An examination of the raw rates of disorder predicted by BD as assessed at different age points (age 21 months, 4 years, or 6 years) suggested that, regardless of the age at which it was assessed, BD was associated at follow-up with an increase in lifetime comorbid mood plus behavior disorder, current disruptive behavior disorder, and current ODD. This result suggests that BD in early childhood predicts adverse outcome in middle childhood regardless of the age at which it is assessed. Whereas further studies with larger samples are needed to confirm this finding, the result does imply that BD may be a marker of risk even in very young children (21-month-olds).
Our study should be viewed in light of several methodological limitations. Because we assessed BD at only a single time point, we do not know whether the children we studied remained stably disinhibited. Our current results suggest that even based on one assessment, BD in early childhood signals increased risk for future dysfunction. On the other hand, our design limited our ability to assess whether stability of BD across early childhood would increase its predictive association with disruptive behavior and comorbid mood disorders. Future studies that assess BD at two or more time points are needed to address this issue.
Additionally, because of the relatively low base rates of mood disorder in this young at-risk sample, our conclusions about the rates of comorbid mood and disruptive behavior disorders were based on a small number of individuals. Although these differences clearly attained significance, we do not have a precise estimate of the strength of the relationship (odds ratio) given that the 95% confidence interval for the odds ratio was 1.21–58.96.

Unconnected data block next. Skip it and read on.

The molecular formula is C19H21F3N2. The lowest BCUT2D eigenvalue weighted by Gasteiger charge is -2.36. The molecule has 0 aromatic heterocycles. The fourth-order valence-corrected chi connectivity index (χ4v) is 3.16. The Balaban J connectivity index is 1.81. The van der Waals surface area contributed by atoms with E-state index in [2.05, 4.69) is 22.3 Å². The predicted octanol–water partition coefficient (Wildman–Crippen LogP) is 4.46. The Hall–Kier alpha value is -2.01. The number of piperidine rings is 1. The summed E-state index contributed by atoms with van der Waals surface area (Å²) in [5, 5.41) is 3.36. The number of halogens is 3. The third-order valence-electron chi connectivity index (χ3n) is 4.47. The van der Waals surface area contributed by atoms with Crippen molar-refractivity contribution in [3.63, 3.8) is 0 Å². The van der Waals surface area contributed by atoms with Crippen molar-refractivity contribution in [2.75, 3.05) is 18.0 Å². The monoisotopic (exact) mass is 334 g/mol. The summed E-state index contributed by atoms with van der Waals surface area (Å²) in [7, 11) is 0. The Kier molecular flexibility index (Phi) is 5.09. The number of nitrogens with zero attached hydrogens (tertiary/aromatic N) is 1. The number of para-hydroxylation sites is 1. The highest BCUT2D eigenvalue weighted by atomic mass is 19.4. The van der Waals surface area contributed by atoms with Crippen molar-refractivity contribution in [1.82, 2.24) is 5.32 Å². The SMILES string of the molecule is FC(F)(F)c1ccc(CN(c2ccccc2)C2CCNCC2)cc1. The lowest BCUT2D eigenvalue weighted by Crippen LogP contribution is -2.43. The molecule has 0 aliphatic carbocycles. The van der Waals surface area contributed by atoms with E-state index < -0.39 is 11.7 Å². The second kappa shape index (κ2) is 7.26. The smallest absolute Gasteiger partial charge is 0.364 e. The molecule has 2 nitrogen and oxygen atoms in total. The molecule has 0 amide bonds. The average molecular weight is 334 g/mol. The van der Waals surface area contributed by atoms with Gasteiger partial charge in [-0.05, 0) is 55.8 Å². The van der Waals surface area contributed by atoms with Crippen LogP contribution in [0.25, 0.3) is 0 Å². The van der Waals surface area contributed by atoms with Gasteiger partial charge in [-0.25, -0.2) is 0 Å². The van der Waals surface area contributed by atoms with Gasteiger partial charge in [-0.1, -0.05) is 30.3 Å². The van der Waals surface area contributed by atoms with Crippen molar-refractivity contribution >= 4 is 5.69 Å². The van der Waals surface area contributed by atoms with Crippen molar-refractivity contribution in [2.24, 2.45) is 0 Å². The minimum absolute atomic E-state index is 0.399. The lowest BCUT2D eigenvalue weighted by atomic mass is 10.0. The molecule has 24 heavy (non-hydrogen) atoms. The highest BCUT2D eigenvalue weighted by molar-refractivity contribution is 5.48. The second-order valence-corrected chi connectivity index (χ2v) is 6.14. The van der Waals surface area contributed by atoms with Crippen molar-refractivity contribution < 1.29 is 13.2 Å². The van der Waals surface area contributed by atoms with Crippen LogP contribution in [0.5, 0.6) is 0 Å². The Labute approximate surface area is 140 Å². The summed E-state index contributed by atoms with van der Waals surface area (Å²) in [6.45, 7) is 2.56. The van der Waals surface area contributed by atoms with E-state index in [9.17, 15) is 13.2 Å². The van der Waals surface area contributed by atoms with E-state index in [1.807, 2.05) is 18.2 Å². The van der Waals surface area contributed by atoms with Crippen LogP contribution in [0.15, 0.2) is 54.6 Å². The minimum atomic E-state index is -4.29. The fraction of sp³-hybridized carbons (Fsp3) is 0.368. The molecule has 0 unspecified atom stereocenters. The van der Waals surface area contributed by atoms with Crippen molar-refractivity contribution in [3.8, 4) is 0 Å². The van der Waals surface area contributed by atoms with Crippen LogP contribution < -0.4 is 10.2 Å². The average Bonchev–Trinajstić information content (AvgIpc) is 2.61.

This study was also limited by reliance upon parental report for lifetime diagnoses in children under age twelve. We did not directly interview younger children about their lifetime diagnoses because children under twelve are limited in their ability to understand questions from structured diagnostic interviews (Breton et al 1995
) and to map events in time and have been found to be unreliable in their reports of psychopathology (Edelbrock et al 1985
; Schwab-Stone et al 1994
). In contrast, maternal reports of psychopathology, have shown high reliability, even over a one-year period (Fallon and Schwab-Stone 1994
; Faraone et al 1995
). By relying on parent-reports for diagnoses in children 11 and under and combined parent- and child-reports in children 12 and older, we introduced method variance. However, we opted for this approach, because using only the parent reports for children over 11 might result in our missing important information about mood, conduct, and inattention symptoms among adolescents. Moreover, because these methods were used to the same degree with both the BD and non-BD groups, this method variance cannot confound our analyses. Future waves of data collection, in which all children in the sample will be old enough to be directly interviewed about their symptoms will enable us to confirm our current findings and to explore further hypotheses about the outcome of children with BD. The study was also limited by the homogeneity of the sample, which included a low representation of minority families. Further studies of more ethnically diverse samples are needed to extend the generalizability of findings.
Despite these limitations, our findings suggest that preschool-age BD appears to identify a subset of children at elevated risk to develop comorbid mood and disruptive behavior disorders by middle childhood. Clinically, these results suggest that young children who show signs of BD should be monitored closely for signs of disruptive behavior and mood disorders. They also raise the hypothesis that these children might benefit from early or preventive interventions.